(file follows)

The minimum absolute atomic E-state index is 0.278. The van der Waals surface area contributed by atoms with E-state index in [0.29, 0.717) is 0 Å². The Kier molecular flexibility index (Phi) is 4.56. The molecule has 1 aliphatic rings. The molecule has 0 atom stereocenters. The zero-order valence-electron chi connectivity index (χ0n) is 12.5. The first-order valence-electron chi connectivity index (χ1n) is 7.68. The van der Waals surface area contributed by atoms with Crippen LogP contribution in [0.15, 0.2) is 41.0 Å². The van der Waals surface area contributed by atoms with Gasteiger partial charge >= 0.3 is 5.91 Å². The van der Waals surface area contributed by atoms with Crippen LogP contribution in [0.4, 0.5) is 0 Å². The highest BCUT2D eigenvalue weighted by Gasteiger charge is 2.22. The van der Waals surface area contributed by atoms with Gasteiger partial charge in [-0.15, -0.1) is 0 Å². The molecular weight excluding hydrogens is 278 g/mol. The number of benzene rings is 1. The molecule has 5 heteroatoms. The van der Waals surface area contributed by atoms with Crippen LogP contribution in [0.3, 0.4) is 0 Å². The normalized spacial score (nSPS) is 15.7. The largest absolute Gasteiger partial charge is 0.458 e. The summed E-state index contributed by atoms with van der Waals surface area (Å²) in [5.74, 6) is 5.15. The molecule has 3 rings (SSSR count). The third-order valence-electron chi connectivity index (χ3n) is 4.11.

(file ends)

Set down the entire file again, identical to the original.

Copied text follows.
The minimum absolute atomic E-state index is 0.278. The van der Waals surface area contributed by atoms with E-state index in [0.29, 0.717) is 0 Å². The Kier molecular flexibility index (Phi) is 4.56. The molecule has 1 aliphatic rings. The molecule has 0 atom stereocenters. The zero-order valence-electron chi connectivity index (χ0n) is 12.5. The first-order valence-electron chi connectivity index (χ1n) is 7.68. The van der Waals surface area contributed by atoms with Crippen LogP contribution in [0.15, 0.2) is 41.0 Å². The van der Waals surface area contributed by atoms with Gasteiger partial charge >= 0.3 is 5.91 Å². The van der Waals surface area contributed by atoms with Crippen LogP contribution in [0.4, 0.5) is 0 Å². The highest BCUT2D eigenvalue weighted by Gasteiger charge is 2.22. The van der Waals surface area contributed by atoms with Gasteiger partial charge in [-0.15, -0.1) is 0 Å². The molecular weight excluding hydrogens is 278 g/mol. The number of benzene rings is 1. The molecule has 5 heteroatoms. The van der Waals surface area contributed by atoms with Crippen LogP contribution in [0.3, 0.4) is 0 Å². The normalized spacial score (nSPS) is 15.7. The largest absolute Gasteiger partial charge is 0.458 e. The summed E-state index contributed by atoms with van der Waals surface area (Å²) in [5.74, 6) is 5.15. The molecule has 3 rings (SSSR count). The third-order valence-electron chi connectivity index (χ3n) is 4.11.